The new iPad has been getting very solid reviews from all sorts of reputable websites. The Verge even proclaimed the device to be "the most functional, usable, and beautiful tablet that any company has ever produced." So...where does this leave Android?
Certainly the new iPad will be a formidable competitor to the onslaught of new Android tablets coming out over the next few months, including the Galaxy Note 10.1 and the ASUS Transformer Infinity. But will it slay the competiton or just ruffle Android's feathers? That's the real question. There's no doubt that tons of people are going to buy the new iPad, but that doesn't neccesarily mean Android will be left high and dry. After all, there are a few tricks Android tablets can pull off that the iPad cannot.
A Range of Prices
Being open-source has its advantages. For one, it creates an ecosystem with lots of different price points for different consumer groups. If you're strapped for cash, you can buy an Andypad for just $100. Other cheap Android tablets include the Kindle Fire ($200) or the Barnes and Noble Nook Tablet (also $200). An Indian company even has plans to release the world's first $30 tablet. Meanwhile, the newest iPad plus a smart cover will set you back $550 – around the same price as an ASUS Eee Pad Transformer with a keyboard. That's not a competitive price, even if the iPad 2 is available for $100 less.
All Kinds of Sizes
From the pocketable to the big-screened, Android tablets come in a range of different sizes. You can snag a 5.3-inch Galaxy Note, or a 7" Galaxy Tab, all the way up to the Galaxy Tab 10.1 Whatever your size preference, Android delivers. The iPad, in contrast, only comes in one size with dimensions at 9.56x7.47x.5 inches.
The Padfone is an example of Android manufacturers re-defining what a tablet can be. The device is a smartphone, tablet and netbook all-in-one. Meanwhile, the Galaxy Note 10.1 allows users to edit, write, doodle and draw using a stylus, as well as cut and paste content between two apps side by side. The iPad can't do that. The point is that for certain niches, an iPad won't suffice – and while sharper screens and faster processors are great, they are just two components of what makes a compelling tablet.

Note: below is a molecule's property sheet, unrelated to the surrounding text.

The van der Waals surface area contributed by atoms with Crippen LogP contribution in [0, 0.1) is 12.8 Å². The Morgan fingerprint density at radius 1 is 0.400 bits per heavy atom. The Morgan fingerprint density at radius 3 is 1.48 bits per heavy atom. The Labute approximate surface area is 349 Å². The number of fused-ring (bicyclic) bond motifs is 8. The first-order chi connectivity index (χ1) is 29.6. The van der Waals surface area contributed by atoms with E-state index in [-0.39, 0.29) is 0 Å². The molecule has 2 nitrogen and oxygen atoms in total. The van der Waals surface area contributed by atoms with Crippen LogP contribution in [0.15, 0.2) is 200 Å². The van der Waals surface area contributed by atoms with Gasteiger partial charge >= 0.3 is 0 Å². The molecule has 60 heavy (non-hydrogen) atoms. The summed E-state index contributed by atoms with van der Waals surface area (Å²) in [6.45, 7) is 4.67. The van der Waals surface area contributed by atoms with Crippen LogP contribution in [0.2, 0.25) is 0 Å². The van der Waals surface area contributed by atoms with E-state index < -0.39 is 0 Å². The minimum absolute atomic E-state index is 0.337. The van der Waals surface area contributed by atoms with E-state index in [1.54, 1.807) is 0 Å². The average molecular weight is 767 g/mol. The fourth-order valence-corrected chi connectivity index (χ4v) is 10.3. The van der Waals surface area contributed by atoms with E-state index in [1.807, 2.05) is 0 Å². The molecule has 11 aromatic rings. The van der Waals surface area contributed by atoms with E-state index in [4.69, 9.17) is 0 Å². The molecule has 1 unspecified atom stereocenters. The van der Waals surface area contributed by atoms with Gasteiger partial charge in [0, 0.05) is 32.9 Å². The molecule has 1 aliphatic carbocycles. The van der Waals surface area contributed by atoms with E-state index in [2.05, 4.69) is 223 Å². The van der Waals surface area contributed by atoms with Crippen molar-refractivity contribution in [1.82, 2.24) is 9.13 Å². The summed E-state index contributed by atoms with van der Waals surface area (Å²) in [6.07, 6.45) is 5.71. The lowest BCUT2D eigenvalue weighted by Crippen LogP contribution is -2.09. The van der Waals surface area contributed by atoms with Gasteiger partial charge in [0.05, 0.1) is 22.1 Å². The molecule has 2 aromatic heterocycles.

USB, Keyboards and Better Compatibility
Anyone who's played around with an Eee Pad Transformer has seen the wonder of the detachable keyboard. Yes, you can transform this device into a netbook, something the iPad cannot pull off. But that's just the tip of the iceberg. Android also offers
- USB ports
- SD card readers
- Support for game controllers
The iPad doesn't support any of these things.
One of the biggest bummers about the iPad is that it doesn't offer the true multitasking abilities Android Ice Cream Sandwich can provide. You can quickly become bored by the limitations of iOS, especially when it comes to multitasking. The latest build of Android allows you a true multasking panel where you can access recently used applications. Samsung Galaxy Note 10.1 even offers users the ability to view two apps at once so you can check your calendar while reading about the latest concerts in your area.
The newest iPad sounds like a great device, but there are certain niches that will never be happy with it. For those who want a smaller tablet, or one that can be transformed into a netbook, or used with game controllers, the iPad will never suffice. Newer tablets like the PadFone have the potential to completely alter the tablet industry. Windows will be a formidable component, and the iPad will certainly sell well, but it ain't over yet for Android.
(Photos: T3.com, BGR.com)